Page Nav


Gradient Skin



Responsive Ad

Crypto meltdown puts North Korea's stolen money in danger as it intensifies weapons testing

Image: Reuters Berita 24 English -  According to four digital investigators, the collapse in cryptocurrency markets has destroyed millions o...

Image: Reuters

Berita 24 English -  According to four digital investigators, the collapse in cryptocurrency markets has destroyed millions of dollars in assets that North Korean hackers had stolen, endangering a crucial source of income for the sanction-hit nation and its weapons programmes.

According to the U.S. Treasury, North Korea has invested significant resources in cryptocurrency theft in recent years, making it a strong cyber threat and resulting in one of the greatest cryptocurrency heists on record in March, in which over $615 million was stolen.

According to two South Korean government sources, Pyongyang's ability to profit from that and other heists has been complicated by the sudden drop in cryptocurrency values, which began in May amid a broader economic slowdown. This could have an impact on how Pyongyang plans to fund its weapons programmes. Due to the sensitivity of the subject, the sources requested anonymity.

It occurs as North Korea prepares to resume nuclear testing amid an economic crisis and conducts a record number of missile launches, which the Korea Institute for Defense Analyses in Seoul believes have cost as much as $620 million so far this year.

According to New York-based blockchain analytics startup Chainalysis, the value of old, unlaundered North Korean crypto holdings, which include money taken in 49 hacks from 2017 to 2021, has dropped from $170 million to $65 million since the year's beginning, the company told Reuters.

According to Nick Carlsen, an analyst with TRM Labs, a different U.S.-based blockchain analysis company, one of North Korea's cryptocurrency caches from a 2021 heist, which had been worth tens of millions of dollars, has lost 80% to 85% of its value in the last few weeks and is now worth less than $10 million.

The North Korean embassy in London's phone operator declined to comment on the crash, calling reports of bitcoin hacking "absolutely bogus news."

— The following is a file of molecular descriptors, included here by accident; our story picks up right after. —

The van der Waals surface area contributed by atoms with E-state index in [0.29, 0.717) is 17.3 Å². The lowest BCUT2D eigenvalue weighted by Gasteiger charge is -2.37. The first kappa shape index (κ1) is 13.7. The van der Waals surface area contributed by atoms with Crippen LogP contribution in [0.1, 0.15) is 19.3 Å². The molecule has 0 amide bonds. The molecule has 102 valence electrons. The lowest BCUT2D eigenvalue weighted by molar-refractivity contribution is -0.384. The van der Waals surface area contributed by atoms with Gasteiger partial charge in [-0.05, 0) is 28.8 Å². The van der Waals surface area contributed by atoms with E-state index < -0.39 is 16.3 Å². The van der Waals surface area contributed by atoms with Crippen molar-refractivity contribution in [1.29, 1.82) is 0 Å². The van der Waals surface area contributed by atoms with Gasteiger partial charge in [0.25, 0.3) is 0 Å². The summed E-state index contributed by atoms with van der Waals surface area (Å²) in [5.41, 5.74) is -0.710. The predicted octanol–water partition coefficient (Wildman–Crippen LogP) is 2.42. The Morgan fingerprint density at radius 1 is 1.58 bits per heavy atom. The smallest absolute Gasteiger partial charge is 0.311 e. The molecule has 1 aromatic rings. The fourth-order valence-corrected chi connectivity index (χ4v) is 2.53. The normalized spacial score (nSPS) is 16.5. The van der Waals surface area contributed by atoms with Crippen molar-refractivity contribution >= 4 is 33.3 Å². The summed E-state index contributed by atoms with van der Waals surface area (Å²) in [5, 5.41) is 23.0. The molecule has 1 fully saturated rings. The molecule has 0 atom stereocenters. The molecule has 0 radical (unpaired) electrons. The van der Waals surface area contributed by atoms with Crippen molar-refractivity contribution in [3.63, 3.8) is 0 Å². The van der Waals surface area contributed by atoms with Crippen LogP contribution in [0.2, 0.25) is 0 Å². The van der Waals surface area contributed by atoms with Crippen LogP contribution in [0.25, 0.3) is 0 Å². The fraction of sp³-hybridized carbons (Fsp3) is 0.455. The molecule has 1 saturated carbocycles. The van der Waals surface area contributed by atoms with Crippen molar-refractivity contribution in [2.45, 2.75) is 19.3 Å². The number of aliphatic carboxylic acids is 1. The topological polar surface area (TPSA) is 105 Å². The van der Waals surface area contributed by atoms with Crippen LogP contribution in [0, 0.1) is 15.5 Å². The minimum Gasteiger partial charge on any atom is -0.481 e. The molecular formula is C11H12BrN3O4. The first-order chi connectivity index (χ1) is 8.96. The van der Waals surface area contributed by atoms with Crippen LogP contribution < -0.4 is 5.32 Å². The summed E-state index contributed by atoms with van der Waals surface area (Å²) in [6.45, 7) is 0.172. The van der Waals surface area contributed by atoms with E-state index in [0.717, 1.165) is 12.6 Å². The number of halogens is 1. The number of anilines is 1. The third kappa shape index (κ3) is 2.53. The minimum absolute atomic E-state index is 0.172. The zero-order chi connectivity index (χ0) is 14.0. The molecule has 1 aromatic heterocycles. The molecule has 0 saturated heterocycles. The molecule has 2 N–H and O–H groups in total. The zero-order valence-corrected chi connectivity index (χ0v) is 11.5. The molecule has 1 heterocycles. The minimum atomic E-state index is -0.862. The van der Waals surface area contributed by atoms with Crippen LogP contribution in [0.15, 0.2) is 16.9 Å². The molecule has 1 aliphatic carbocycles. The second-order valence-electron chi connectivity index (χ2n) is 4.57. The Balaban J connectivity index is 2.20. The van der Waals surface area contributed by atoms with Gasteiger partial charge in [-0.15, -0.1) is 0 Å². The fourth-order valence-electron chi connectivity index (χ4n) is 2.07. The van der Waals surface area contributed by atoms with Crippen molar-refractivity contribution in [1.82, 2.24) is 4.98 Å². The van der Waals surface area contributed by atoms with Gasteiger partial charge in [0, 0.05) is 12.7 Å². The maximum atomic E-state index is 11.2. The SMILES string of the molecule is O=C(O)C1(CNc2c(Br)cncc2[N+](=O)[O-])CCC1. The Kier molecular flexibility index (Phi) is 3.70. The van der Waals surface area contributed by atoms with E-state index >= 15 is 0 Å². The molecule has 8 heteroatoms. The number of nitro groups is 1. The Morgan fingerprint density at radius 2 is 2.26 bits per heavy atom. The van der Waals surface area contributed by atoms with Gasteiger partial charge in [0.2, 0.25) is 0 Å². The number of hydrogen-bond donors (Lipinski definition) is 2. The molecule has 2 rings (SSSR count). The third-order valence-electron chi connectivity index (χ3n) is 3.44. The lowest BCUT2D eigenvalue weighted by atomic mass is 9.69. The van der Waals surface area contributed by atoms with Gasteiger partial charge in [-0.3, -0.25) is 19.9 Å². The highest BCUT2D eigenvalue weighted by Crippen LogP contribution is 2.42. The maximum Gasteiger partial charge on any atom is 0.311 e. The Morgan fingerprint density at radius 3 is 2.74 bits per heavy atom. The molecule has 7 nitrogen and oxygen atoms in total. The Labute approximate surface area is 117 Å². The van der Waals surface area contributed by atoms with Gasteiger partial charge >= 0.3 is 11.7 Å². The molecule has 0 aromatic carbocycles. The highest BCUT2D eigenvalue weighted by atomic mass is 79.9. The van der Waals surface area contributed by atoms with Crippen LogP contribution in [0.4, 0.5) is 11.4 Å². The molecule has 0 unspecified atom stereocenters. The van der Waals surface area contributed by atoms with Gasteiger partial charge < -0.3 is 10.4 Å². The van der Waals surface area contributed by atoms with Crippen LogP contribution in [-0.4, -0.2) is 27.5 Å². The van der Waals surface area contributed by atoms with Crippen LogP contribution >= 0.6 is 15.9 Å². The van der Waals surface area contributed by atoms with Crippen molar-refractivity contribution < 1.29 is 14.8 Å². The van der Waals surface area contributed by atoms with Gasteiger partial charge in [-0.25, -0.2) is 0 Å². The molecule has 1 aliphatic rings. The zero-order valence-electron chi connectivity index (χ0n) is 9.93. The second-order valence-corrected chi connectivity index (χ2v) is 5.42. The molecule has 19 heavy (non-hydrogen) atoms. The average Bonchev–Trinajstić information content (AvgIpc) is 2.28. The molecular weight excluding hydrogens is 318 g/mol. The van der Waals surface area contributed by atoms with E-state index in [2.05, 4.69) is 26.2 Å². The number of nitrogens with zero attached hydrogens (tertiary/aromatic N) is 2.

The guy, who would only identify himself as an embassy official, stated, "We didn't do anything." The foreign ministry of North Korea has referred to these accusations as American propaganda.

Authorities in the United States claim that a North Korean hacker group known as the Lazarus Group was responsible for the $615 million March attack on the blockchain project Ronin, which runs the well-known online game Axie Infinity.

According to Carlsen, it was challenging to determine how much North Korea was able to profit from that crime because of the interrelated price movements of the many assets involved in the breach.

The value of the stolen Ether money, if the identical attack had occurred today, would be little over $230 million, but North Korea exchanged nearly all of that for Bitcoin, which has had different price changes, he said.

The North Koreans have, needless to say, lost a lot of value, according to Carlsen. But even at low costs, this is a hefty haul.

The Reconnaissance General Bureau, North Korea's main intelligence agency, is said by the United States to be in charge of Lazarus. It has been charged with taking part in the 2014 cyberattacks on Sony Pictures Entertainment, the "WannaCry" ransomware attacks, and the hacking of foreign banks and customer accounts.

Analysts are hesitant to disclose specifics about the types of cryptocurrencies North Korea owns since doing so could reveal their probing techniques. Ether, a popular cryptocurrency connected to the open-source blockchain technology Ethereum, was 58 percent, or roughly $230 million, of the $400 million stolen in 2021, according to Chainalysis.

Chainalysis and TRM Labs track transactions and spot potential crimes using publicly accessible blockchain data. Sanctions monitors have mentioned this activity, and public contracting documents show that both companies cooperate with the IRS, FBI, and DEA, among other U.S. government organisations.

North Korea is subject to numerous international restrictions because of its nuclear programme, which restricts its access to international trade and other revenue streams and makes crypto heists appealing, according to the investigators.


Eric Penton-Voak, the coordinator of the United Nations panel of experts that monitors sanctions, stated at a gathering in Washington, D.C., in April that cyberattacks have become "absolutely fundamental" to Pyongyang's capacity to evade sanctions and raise money for its nuclear and missile programmes. Despite the fact that it is thought that cryptocurrencies make up a small portion of North Korea's finances,